August 22, 2017

Time to Sell a Few Bear Call Spreads?

Many of the ETFs I follow for my options strategies remain in a short-term overbought state. And the shortest time frame I follow (not shown in the chart below) still shows a plethora of ETFs in an extreme overbought state. Typically, when we see this type of reading the market experiences a short-term reprieve over the next 1-5 trading days.

The reason I follow my overbought/oversold indicator is because I believe in the power of mean-reversion, particularly at extremes. Moreover, I am a firm believer in using statistics, not gut instinct, to make trading decisions. As we all know emotions, while difficult to avoid, are a true detriment to self-directed investors.

If I see a short-term overbought state like we are currently witnessing in the QQQ’s, I will use an out-of-the-money bear call spread as my strategy of choice.¬†More importantly, I use what is known as the probability of success to create favorable odds for my position. This concept is foreign to many investors. Most are accustomed to taking advice from a stranger who statistically speaking has no better than a 50% chance of success…essentially a coin flip. Those type of odds don’t work for me.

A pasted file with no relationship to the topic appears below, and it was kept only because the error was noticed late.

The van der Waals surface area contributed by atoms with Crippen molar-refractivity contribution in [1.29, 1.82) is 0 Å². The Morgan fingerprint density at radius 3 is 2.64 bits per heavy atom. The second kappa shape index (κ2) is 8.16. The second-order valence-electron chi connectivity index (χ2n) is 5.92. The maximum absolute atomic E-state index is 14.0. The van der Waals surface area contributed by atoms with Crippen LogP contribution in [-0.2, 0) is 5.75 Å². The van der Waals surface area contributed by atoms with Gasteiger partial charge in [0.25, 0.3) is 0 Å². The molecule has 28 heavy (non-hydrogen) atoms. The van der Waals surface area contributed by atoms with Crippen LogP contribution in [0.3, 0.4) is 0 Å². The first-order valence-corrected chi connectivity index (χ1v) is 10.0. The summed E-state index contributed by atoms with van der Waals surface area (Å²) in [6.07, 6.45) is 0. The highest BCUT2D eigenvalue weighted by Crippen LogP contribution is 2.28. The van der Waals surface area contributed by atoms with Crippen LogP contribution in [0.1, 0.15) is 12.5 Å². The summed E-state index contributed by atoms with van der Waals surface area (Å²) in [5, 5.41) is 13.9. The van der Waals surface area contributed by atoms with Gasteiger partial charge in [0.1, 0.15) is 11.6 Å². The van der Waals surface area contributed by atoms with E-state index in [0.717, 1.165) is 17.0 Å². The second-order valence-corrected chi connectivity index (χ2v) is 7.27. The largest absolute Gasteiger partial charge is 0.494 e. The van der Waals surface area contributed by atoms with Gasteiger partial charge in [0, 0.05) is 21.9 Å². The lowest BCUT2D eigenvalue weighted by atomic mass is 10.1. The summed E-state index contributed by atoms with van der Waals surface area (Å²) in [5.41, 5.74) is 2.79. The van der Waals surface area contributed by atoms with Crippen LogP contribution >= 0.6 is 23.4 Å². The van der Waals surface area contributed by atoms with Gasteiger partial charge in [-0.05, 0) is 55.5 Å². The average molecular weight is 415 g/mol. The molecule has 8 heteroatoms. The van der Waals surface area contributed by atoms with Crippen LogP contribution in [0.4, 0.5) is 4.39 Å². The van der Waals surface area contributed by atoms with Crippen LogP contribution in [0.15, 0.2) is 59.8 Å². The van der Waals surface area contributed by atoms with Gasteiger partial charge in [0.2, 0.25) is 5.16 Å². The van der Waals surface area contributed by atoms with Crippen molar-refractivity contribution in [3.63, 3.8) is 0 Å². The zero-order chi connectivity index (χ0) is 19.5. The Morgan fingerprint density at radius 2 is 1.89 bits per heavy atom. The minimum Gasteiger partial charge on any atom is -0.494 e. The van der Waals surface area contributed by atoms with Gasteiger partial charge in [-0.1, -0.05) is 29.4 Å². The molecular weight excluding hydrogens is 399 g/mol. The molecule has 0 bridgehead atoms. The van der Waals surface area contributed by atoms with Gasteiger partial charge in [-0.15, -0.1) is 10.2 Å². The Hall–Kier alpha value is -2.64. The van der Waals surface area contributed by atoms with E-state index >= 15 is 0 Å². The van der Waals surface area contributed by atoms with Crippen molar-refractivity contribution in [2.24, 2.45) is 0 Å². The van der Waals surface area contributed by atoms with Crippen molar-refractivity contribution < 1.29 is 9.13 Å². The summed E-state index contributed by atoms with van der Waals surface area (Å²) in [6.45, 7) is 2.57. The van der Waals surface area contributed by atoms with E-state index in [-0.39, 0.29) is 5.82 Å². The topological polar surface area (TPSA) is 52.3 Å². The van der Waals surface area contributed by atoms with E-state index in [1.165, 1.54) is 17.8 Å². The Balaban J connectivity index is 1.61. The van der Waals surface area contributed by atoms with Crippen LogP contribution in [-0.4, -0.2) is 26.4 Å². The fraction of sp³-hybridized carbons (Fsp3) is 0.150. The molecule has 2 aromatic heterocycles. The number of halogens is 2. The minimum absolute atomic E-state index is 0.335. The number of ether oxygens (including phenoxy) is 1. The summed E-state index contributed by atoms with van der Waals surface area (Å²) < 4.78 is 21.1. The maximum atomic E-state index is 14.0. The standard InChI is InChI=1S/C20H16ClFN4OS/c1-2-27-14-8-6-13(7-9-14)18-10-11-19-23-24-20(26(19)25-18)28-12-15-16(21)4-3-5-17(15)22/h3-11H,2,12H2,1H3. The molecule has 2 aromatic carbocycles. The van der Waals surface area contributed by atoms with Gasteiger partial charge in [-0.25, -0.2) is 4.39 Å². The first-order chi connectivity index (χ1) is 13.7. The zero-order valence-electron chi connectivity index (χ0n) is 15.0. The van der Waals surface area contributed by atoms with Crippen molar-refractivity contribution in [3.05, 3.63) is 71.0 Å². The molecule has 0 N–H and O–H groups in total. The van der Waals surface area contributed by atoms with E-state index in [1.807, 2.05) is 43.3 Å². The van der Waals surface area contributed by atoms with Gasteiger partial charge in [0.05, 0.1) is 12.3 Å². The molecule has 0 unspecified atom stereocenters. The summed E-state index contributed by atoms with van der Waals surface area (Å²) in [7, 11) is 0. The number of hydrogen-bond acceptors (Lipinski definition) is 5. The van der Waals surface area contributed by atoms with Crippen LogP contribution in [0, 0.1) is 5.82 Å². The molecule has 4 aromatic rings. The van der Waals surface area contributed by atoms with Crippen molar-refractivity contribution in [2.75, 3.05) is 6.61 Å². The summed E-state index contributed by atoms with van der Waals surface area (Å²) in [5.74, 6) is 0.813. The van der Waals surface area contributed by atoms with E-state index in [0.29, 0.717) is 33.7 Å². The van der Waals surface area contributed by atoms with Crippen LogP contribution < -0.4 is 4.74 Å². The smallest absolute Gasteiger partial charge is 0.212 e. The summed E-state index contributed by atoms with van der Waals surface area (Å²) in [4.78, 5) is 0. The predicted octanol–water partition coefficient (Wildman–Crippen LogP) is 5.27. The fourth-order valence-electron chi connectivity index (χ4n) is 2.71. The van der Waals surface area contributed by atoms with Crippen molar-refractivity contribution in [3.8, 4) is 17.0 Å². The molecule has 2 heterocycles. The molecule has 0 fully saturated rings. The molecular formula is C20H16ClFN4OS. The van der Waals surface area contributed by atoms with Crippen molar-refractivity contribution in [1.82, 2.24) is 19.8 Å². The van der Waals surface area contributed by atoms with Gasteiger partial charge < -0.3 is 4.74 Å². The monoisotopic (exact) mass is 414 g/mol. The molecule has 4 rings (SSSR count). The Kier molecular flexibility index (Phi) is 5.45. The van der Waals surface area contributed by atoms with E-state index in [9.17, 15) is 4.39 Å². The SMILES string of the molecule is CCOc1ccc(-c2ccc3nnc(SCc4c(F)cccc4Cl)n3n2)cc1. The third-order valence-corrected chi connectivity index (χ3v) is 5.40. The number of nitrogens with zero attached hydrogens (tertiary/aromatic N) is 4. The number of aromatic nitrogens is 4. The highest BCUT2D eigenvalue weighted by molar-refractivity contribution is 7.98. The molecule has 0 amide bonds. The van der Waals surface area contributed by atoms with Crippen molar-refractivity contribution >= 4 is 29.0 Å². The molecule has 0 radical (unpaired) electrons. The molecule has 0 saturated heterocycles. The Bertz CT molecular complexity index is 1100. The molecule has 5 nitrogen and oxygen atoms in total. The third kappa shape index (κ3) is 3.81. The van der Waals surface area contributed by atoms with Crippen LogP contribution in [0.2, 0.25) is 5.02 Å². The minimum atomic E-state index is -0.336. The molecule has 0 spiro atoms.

The bear call spread gives me a margin for error just in case the trend continues higher. But again, the most important aspect of a credit spread (bear call spread, bull put spread, iron condor, etc.) is that I have the ability to choose my own probability of success, thereby defining my own risk.

You see, investing using solely fundamental or technical analysis is a thing of the past. Yes, I use what some consider to be a technical indicator, but in my book it is no more than a mean-regression model. I am not basing a trade based on chart formations, aka “cup and handle”, “doji formation”, etc., I do not use cash flow models to guess where a stock or ETF is headed.

Statistical analysis is the wave of the future. In my opinion, it is the only way a self-directed investor stands a chance to beat the market on a consistent basis.

These aren’t the options strategies learned by most retail investors. I am not buying puts or calls in an attempt to make outlandish gains. This is the strategy that has given options a bad name.

I am using highly-liquid ETFs to sell out-of-the-money credit spreads with a high probability of success.

I realize this is a fairly short post on the topic and admittedly I hit a lot of highlights, but I intend to discuss the power of probabilities and how to use them to your advantage ad nauseum . Stay tuned!!!

High-Probability, Mean-Reversion Indicator 11-26-12